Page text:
A fire engulfed a sprawling ammunition depot in Kazakhstan on Monday, causing powerful explosions that killed two, injured at least 46, and forced the evacuation of tens of thousands.
The explosion at the depot near the town of Arys in southern Kazakhstan’s Turkestan region was the fourth such incident in the last decade.
As RFE/RL’s Kazakh Service reported, Prime Minister Askar Mamin said the two people killed in the series of blasts were a local civilian and a military officer. Defense Minister Nurlan Ermekbayev said a fire broke out at the depot early on Monday morning.
The cause of the fire has not yet been determined. Authorities say a criminal probe has been launched, with President Kassym-Jormart Tokayev pledging that those responsible would be “prosecuted under the law.” Tokayev visited the region late on Monday, meeting with some injured residents.
Incidents in 2009, 2014, and 2015 were blamed on negligence and a failure to observe safety regulations, according to Reuters. There were at least two incidents at ammunition depots in Kazakhstan in 2009: an explosion on March 20, 2009 at a KazArsenal warehouse outside of Arys, killing two; and another one June 9, at a border service military unit north of Almaty. In the case of the March 2009 incident, reports indicate that company management were punished for the blasts. In 2014, an explosion occurred on June 27 at a munitions disposal depot outside Arys killing two. According to a contemporary Tengrinews report, that facility was operated by Kazakhvzryvprom.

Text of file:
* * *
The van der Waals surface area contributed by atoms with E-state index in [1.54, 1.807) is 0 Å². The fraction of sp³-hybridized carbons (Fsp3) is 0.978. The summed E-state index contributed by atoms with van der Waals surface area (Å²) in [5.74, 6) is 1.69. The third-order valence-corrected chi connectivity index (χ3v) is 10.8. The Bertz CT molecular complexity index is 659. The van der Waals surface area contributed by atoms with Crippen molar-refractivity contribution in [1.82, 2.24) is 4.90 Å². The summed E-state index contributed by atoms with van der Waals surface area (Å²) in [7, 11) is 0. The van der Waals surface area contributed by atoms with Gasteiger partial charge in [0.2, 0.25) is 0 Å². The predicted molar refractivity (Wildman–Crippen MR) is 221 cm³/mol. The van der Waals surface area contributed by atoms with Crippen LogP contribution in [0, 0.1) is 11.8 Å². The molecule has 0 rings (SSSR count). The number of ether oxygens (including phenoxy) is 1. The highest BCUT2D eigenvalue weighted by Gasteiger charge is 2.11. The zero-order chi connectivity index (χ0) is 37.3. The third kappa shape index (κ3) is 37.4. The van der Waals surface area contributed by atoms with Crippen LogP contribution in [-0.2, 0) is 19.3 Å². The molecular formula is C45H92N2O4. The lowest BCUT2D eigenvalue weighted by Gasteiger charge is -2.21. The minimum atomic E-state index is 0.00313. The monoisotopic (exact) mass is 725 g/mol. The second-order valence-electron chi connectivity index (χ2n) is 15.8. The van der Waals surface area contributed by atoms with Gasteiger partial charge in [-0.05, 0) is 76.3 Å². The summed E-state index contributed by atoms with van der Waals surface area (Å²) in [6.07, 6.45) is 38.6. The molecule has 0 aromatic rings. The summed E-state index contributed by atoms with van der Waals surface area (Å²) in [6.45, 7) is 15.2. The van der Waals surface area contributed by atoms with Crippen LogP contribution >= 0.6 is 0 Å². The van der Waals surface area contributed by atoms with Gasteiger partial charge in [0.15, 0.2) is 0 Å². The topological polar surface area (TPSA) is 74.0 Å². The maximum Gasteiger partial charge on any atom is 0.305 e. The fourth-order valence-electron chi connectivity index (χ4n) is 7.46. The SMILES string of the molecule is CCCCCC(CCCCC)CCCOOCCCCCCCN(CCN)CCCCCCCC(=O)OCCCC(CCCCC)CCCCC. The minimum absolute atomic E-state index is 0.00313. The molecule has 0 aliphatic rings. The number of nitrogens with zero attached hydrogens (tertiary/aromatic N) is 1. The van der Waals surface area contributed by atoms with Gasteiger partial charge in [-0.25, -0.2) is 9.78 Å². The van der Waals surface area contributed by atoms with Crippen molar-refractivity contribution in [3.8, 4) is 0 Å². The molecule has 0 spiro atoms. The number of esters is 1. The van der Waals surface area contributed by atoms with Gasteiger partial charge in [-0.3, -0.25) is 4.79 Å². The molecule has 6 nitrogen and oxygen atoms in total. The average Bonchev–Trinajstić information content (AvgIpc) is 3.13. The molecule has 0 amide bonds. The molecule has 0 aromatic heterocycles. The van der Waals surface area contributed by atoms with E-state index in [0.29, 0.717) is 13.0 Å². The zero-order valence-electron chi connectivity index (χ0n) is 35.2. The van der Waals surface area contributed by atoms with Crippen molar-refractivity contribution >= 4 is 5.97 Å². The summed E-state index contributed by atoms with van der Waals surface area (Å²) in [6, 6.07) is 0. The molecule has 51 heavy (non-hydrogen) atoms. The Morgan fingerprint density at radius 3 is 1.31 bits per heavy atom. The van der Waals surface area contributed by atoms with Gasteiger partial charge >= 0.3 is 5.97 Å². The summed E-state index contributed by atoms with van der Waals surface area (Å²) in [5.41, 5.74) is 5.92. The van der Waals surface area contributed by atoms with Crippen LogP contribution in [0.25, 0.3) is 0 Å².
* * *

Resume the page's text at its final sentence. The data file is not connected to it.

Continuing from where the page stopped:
The governor of Turkestan, Umirzak Shukeyev, announced a state of emergency on Monday and the state ordered the evacuation of Arys’ population of 45,000. It’s unclear when the people of Arys will be able to return to their homes. Unexploded ammunition, potentially thrown from the depot in the blasts, makes the town into a veritable minefield.
“The scale [of fires] is very large and this could go on for a few days,” Shukeyev told reporters.
Wild footage of the explosion has flitted through social media channels. Loud blasts and the whistling of ammunition can be heard as smoke rises from the depot and people flee the area on foot and by car. Police and military personnel reportedly stopped cars to load additional passengers into fleeing vehicles.
Authorities in Kazakhstan also halted railway traffic in the area following the explosions, which were powerful enough to be registered by the nation’s seismic service and seen from space.
With reporting from the Associated Press.